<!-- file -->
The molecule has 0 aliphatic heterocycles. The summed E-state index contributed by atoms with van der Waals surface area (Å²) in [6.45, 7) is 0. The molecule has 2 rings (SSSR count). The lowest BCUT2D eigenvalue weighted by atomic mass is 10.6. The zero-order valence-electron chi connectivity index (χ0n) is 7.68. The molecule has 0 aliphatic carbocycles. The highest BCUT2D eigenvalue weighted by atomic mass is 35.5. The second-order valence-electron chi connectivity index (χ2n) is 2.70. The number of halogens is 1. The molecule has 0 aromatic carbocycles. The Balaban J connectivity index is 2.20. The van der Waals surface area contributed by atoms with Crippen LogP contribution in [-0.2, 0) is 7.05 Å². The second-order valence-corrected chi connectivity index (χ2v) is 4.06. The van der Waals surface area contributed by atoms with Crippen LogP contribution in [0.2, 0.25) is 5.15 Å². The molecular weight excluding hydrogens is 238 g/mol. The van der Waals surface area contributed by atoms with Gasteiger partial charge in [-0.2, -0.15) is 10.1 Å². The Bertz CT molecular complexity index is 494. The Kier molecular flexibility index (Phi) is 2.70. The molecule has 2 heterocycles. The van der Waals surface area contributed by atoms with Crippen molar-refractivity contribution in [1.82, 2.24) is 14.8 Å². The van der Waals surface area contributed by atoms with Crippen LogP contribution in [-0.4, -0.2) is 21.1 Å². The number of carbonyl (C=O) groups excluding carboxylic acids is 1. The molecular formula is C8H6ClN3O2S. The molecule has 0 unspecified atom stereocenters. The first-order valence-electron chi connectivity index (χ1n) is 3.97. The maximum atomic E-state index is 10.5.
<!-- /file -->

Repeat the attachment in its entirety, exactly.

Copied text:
The molecule has 0 aliphatic heterocycles. The summed E-state index contributed by atoms with van der Waals surface area (Å²) in [6.45, 7) is 0. The molecule has 2 rings (SSSR count). The lowest BCUT2D eigenvalue weighted by atomic mass is 10.6. The zero-order valence-electron chi connectivity index (χ0n) is 7.68. The molecule has 0 aliphatic carbocycles. The highest BCUT2D eigenvalue weighted by atomic mass is 35.5. The second-order valence-electron chi connectivity index (χ2n) is 2.70. The number of halogens is 1. The molecule has 0 aromatic carbocycles. The Balaban J connectivity index is 2.20. The van der Waals surface area contributed by atoms with Crippen LogP contribution in [-0.2, 0) is 7.05 Å². The second-order valence-corrected chi connectivity index (χ2v) is 4.06. The van der Waals surface area contributed by atoms with Crippen LogP contribution in [0.2, 0.25) is 5.15 Å². The molecular weight excluding hydrogens is 238 g/mol. The van der Waals surface area contributed by atoms with Gasteiger partial charge in [-0.2, -0.15) is 10.1 Å². The Bertz CT molecular complexity index is 494. The Kier molecular flexibility index (Phi) is 2.70. The molecule has 2 heterocycles. The van der Waals surface area contributed by atoms with Crippen molar-refractivity contribution in [1.82, 2.24) is 14.8 Å². The van der Waals surface area contributed by atoms with Crippen LogP contribution in [-0.4, -0.2) is 21.1 Å². The number of carbonyl (C=O) groups excluding carboxylic acids is 1. The molecular formula is C8H6ClN3O2S. The molecule has 0 unspecified atom stereocenters. The first-order valence-electron chi connectivity index (χ1n) is 3.97. The maximum atomic E-state index is 10.5.